“Pardon me, Jane,” Sarah said, “but they have been the talk of town of late. The men all wish to be Lord Clovenhill and the women all envy her natural, innocent charms. Nor is he bereft in endowments. She will not overcome the attachment easily. It was only a month ago that he startled the Wickfield Circle by holding Lady Maywell’s demoness in his hands, stroking it affectionately as no one ever has another’s demon. The darling little imp purred in his care. As a cat. No one has ever seen the like!”

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“Yes,” Jane said irritably, “but had his demon been there I assure you he would have devoured her little imp, the Lady herself, and all among that presumptuous gathering. Forgive me, Sarah, but you are ignorant of his truer nature. You have never seen his demon. And I would not allow him the pleasure of parading about, lauded by everyone, while he hides his demon from the light of day.”
“But Jane, even you leash your creature,” Sarah observed. The scowl rewarding this observation was twofold— madam and demoness, both— and Sarah cringed, but yoked her tongue to truth. “I only mean to say that is it not commendable that he should take such precautions? Is that not what we all do?” She lifted the golden chain that bound her demon to her garter. “That his demon is so large and frightful, as you say, should he not be applauded for countering its potential transgressions with such elaborate means? Sometimes to acknowledge one’s foibles is as divine as not possessing them in the first, for you may remedy them with greater exercises of volition.”
“That it exists at all is proof enough of his wickedness,” Jane said, snorting in contempt. “But even so, I should have done as I have done were he not beholden to such a large demon. It passes the time, you know, in this widowed age. Errors and etiquette can only do so much to entertain me in my waning years. At times it requires a bit of mischief to embolden the flavors of life.” She reached down under her petticoat and produced a flask, the contents of which she poured into her tea. The aroma of liquor wafted across the table. “The milk of human kindness cannot spice my tea. It only dulls and dilutes, and produces in me a most awful stomachache.”
She set her teacup down on the saucer abruptly, porcelain biting on porcelain sharply, like teeth clamping shut upon bone. She lifted the plate upon which her half-eaten crumb cake sat.
“Excuse me, Sarah,” she said. “I must do something about this cake. It is…too sweet.”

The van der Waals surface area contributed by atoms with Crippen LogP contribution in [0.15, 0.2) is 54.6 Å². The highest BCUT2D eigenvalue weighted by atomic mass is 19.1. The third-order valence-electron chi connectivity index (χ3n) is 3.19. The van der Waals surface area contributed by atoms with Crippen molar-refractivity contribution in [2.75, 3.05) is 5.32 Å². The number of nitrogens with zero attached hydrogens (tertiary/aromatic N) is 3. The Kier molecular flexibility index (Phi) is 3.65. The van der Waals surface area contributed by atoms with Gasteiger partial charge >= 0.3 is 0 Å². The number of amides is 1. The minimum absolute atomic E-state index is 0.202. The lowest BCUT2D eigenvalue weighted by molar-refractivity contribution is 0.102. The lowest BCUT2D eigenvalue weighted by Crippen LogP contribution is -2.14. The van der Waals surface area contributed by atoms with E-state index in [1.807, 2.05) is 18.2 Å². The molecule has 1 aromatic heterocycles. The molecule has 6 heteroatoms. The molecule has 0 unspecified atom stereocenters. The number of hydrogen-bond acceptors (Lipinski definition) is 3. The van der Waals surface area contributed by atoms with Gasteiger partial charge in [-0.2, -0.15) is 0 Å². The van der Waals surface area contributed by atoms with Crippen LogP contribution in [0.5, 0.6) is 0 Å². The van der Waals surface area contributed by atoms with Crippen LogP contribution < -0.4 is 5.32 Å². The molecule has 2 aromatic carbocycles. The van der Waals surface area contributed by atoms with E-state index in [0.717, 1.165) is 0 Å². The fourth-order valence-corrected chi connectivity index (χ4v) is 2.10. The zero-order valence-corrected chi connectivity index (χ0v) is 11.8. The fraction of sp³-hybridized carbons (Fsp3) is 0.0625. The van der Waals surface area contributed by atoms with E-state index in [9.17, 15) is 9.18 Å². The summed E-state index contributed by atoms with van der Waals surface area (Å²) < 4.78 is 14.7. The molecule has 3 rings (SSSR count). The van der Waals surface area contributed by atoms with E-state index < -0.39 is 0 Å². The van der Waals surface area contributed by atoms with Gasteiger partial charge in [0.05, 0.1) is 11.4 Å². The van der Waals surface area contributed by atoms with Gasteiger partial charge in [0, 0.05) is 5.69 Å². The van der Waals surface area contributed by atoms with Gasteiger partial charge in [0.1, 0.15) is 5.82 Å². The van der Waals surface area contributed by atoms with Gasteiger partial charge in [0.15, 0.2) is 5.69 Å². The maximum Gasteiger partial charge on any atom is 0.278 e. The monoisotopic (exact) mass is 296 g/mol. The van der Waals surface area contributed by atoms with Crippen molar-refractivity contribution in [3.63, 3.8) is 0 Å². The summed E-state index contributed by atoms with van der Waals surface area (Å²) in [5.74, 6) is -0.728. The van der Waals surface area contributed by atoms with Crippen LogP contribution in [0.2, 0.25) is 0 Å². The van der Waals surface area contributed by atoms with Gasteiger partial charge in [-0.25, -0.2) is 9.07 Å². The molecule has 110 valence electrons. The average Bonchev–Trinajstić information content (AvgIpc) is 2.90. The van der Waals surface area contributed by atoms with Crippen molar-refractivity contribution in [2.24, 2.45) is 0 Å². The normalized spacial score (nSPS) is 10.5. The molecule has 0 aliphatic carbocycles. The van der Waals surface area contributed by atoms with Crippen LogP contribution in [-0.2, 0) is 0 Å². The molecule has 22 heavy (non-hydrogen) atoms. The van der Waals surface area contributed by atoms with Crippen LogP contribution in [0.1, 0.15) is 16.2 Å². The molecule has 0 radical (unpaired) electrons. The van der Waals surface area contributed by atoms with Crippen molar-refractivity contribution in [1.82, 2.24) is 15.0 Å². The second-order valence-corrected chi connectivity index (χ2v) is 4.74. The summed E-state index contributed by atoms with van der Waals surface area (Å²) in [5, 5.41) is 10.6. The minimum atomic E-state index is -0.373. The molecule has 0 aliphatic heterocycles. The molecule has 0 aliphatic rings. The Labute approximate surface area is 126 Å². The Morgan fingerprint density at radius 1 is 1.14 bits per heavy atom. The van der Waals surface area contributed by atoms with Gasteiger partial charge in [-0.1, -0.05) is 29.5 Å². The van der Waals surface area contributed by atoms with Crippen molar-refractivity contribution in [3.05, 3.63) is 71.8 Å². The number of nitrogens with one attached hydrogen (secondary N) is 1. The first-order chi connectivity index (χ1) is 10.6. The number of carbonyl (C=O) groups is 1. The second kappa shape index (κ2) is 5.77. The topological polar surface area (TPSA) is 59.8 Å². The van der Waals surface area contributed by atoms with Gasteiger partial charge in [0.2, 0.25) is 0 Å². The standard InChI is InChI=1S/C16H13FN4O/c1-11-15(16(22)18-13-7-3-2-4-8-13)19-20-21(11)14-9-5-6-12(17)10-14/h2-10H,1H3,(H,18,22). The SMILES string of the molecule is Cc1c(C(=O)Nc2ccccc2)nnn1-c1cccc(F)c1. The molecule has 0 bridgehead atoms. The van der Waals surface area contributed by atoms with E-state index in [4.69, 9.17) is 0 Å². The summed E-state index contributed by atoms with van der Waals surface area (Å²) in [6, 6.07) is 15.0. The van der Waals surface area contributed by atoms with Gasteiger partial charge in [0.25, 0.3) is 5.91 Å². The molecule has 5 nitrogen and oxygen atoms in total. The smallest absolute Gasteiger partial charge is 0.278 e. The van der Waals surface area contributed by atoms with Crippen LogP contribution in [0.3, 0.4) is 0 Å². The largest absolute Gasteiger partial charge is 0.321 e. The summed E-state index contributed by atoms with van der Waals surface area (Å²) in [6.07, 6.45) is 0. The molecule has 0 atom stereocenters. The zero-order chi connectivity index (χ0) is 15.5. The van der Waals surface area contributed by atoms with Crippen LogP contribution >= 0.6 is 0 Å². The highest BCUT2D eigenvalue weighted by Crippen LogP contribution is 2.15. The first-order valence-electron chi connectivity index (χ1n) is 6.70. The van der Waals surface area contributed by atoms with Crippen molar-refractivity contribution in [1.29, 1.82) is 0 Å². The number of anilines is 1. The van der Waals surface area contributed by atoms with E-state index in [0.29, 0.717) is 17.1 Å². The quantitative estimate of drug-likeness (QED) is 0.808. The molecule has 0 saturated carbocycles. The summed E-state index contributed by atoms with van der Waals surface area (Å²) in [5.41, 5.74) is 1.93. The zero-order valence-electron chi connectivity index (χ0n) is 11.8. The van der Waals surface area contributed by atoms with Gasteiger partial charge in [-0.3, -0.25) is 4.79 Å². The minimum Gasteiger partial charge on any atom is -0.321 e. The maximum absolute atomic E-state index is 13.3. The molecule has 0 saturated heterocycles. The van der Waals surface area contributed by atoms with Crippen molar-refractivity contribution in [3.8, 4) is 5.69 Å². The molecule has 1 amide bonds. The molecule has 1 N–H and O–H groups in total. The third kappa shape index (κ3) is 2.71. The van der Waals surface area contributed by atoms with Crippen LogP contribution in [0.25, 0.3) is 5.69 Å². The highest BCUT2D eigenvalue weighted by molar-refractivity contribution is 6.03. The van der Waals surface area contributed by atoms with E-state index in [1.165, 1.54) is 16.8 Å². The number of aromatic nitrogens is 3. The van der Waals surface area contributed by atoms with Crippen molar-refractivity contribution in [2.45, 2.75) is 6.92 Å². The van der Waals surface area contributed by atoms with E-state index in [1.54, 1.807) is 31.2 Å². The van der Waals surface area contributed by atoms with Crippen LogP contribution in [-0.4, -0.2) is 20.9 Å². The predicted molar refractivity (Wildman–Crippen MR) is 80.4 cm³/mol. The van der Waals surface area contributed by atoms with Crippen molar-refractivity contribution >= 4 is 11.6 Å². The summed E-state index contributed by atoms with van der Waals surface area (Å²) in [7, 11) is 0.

Rising from the table, she walked the length of the restaurant, navigating the crowded tables with her hoopskirt. The other patrons in the restaurant naturally avoided her gaze, and inched their chairs away from her expansive garments. She came, briskly, to the manager of the restaurant. He was an older gentleman, his demon sitting upon his shoulders, one leg to either side of his head, in piggyback fashion, while its protuberant belly pressed down upon his nape, bowing his head forward under the unwieldy weight of its appetite.
“Sir,” Jane said.
“Mrs. Petticue,” the proprietor said, bowing lower while steadying himself with a hand on a window sill. He always stood next to the window, commanding a view of both his restaurant and the bustling London streets. “How is your evening seeing you?”
“Most inhospitably,” she said, tucking a curly tress behind her hair with the affectation of unrest. She set the cake down “Indeed, one of your waiters has been uncharitable in his service. When I asked him for a slice of cake he saw it a happy mischief to bring me but a small, worn morsel of which he had taken liberty to satisfy his own stomach. As you can well see, there is scarcely a mouthful left.”
The old man reddened instantly upon the charge, his eyes flaring spitefully as if to catch his white whiskers aflame.
“I see,” he said, in a tone belying his ire. “Do tell me the scoundrel’s name.”
“Jonathan,” she said.
The old man nodded once, then took the proffered plate of half-eaten cake from Mrs. Petticue. “I will have a fresher slice brought out to you, my dear, of more generous portions. And Jonathan will be brought out, as well. He shall be made to apologize.”